On the issue of detention, including the transfer of detainees by international forces to their Afghan counterparts, I have shared my concerns regarding the treatment of detainees with the Government, ISAF and representatives of contributing states. Transfers to the National Security Directorate (NDS) are particularly problematic, given that it is not a regular criminal law enforcement body and operates on the basis of a secret decree. I urged the President to ensure greater transparency, access to, and accountability for this institution, starting with publication of the decree on which its powers are based.

Two years since my last visit, I am very disappointed at the lack of progress in implementing the commitments made by the Government and supported by the international community under the Action Plan for Peace, Reconciliation and Justice in Afghanistan. Unfortunately, the transitional justice agenda has been reduced in many people's minds to the prosecution of individuals alleged to be responsible for past crimes, some of whom continue to hold high positions. But transitional justice is a multi-faceted process which focuses on the needs of the victims - for truth, for compensation, for rehabilitation - as well as on the punishment of the perpetrators. While there should be no walking away from the commitment to ensure individual criminal accountability, there needs to be a recommitment on the part of the Government and its international supporters, to advance the broader dimensions of the transitional justice agenda. Ultimately, however, efforts to build the rule of law and reform the justice sector will not succeed as long as impunity at the highest levels remains unaddressed.

I have also been struck by the degree to which progress on women's rights has in many ways stalled, despite the initial promise of the post-Taleban era. Women continue to suffer disproportionately from many human rights deficiencies. In Khost for instance, I saw the vulnerable position in which widows and daughters are left when their husbands, fathers and breadwinners are killed by Anti-Government Elements or international forces. While 28 per cent of seats in parliament are reserved for women, they are strikingly absent from other branches of Government, most dramatically from the courts. In a country with a 13 per cent female literacy rate, considerable investment must be made to promote gender equality.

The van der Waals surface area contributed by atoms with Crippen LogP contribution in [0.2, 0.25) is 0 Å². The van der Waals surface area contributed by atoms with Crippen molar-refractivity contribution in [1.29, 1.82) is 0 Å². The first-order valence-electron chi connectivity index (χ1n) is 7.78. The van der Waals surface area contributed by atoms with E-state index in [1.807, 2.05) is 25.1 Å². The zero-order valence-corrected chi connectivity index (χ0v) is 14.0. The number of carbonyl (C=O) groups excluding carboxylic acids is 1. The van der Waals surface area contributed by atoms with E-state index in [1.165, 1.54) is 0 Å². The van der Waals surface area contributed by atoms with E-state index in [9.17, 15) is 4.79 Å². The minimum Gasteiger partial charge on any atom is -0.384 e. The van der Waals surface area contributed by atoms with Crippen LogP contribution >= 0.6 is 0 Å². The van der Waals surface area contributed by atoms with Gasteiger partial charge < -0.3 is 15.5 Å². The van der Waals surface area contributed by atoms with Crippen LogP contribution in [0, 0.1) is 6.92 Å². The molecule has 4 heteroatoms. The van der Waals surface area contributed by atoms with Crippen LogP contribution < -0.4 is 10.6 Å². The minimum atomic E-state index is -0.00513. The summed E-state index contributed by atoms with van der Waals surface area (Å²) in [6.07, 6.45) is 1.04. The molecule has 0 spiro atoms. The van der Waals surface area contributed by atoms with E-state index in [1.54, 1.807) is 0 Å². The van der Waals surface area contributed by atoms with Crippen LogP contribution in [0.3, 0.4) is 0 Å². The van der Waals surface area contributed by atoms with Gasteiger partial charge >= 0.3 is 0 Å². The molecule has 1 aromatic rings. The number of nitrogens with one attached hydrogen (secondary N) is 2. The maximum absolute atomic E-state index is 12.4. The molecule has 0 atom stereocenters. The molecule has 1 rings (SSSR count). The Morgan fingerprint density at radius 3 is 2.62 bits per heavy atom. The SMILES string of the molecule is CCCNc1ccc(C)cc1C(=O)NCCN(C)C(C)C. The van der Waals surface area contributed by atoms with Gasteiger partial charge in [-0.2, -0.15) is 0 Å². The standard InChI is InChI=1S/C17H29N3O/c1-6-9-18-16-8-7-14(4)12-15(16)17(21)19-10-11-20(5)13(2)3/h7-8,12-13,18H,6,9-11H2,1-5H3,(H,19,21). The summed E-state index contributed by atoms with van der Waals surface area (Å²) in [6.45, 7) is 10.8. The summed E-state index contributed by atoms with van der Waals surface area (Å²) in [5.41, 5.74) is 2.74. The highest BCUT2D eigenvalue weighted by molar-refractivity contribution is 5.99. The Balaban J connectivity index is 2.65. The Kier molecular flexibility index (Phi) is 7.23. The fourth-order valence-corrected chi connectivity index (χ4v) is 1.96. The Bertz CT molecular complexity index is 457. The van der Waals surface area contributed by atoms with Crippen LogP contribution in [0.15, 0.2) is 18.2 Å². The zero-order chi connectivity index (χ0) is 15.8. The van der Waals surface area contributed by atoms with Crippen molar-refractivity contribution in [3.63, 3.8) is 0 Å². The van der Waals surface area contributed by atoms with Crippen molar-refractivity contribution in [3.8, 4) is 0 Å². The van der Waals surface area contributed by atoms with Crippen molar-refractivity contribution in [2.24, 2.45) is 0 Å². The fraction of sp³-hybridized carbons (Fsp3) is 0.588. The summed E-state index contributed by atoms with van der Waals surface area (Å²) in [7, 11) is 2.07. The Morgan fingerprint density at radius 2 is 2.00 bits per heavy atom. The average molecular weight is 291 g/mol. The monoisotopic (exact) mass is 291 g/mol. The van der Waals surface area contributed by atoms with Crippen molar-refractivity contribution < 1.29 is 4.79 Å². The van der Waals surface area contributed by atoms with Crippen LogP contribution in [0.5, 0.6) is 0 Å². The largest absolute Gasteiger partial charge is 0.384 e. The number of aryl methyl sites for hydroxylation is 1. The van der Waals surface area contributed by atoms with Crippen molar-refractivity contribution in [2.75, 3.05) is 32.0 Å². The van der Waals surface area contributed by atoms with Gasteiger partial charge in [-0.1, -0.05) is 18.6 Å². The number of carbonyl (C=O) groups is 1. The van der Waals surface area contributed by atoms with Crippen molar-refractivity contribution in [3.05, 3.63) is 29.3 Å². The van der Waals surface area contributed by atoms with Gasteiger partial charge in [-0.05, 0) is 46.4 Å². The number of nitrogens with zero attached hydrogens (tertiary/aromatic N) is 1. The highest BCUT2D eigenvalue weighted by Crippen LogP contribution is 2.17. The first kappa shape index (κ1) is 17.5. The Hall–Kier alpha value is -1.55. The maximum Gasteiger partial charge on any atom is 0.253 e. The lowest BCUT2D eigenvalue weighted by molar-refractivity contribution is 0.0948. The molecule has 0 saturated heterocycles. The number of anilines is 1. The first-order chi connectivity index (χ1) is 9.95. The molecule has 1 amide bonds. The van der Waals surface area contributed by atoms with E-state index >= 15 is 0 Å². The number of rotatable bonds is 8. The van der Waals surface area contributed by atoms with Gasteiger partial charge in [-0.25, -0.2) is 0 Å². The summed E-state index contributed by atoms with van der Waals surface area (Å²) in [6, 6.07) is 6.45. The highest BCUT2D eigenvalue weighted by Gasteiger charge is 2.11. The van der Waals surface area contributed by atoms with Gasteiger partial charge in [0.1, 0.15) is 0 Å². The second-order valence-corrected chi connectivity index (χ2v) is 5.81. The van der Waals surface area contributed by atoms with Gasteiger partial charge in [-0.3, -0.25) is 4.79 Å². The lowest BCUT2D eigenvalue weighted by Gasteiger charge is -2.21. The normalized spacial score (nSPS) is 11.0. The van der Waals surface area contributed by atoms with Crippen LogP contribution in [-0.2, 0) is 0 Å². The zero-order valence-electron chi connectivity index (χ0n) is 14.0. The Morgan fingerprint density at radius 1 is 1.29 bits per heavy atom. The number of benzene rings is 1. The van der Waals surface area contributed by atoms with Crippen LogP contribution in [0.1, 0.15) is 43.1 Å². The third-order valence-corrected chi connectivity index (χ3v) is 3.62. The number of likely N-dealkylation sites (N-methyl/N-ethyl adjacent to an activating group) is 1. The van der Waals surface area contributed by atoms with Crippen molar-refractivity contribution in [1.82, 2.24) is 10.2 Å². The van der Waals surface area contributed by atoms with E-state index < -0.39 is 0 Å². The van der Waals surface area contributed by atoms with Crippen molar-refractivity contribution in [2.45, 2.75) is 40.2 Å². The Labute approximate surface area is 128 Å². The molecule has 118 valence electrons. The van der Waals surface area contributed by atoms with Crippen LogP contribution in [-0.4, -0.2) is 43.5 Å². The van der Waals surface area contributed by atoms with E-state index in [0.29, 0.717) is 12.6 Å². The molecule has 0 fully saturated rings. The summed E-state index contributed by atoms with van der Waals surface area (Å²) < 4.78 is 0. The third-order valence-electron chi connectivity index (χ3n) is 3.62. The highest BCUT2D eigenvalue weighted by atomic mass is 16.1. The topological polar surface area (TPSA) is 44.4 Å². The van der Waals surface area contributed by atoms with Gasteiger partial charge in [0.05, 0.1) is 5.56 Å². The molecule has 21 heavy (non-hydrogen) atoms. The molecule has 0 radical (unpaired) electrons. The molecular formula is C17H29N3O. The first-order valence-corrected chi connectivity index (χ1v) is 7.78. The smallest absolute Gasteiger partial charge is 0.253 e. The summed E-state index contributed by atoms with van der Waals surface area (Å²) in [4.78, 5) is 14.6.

The deepening sense of insecurity and preoccupation with criminality has also led to some regressive steps, particularly the recent resumption of executions. In my discussion with the President, I raised my deep concern with the death penalty. As a party to the International Covenant on Civil and Political Rights, Afghanistan is bound not to apply the death penalty unless the highest standards of due process have been respected in each case. Just this week, at a committee of the UN General Assembly, a majority of states voted in favour of a resolution calling for a worldwide moratorium on the death penalty. I hope Afghanistan, as a new democracy committed to human rights, will remain within the emerging international consensus on this issue and put a halt to future executions.

As we prepare to celebrate the 60th anniversary of the Universal Declaration of Human Rights, I hope that Afghan political and community leaders, together with their international supporters and partners, will continue to affirm human rights as the central goal of Afghanistan's path to security and development.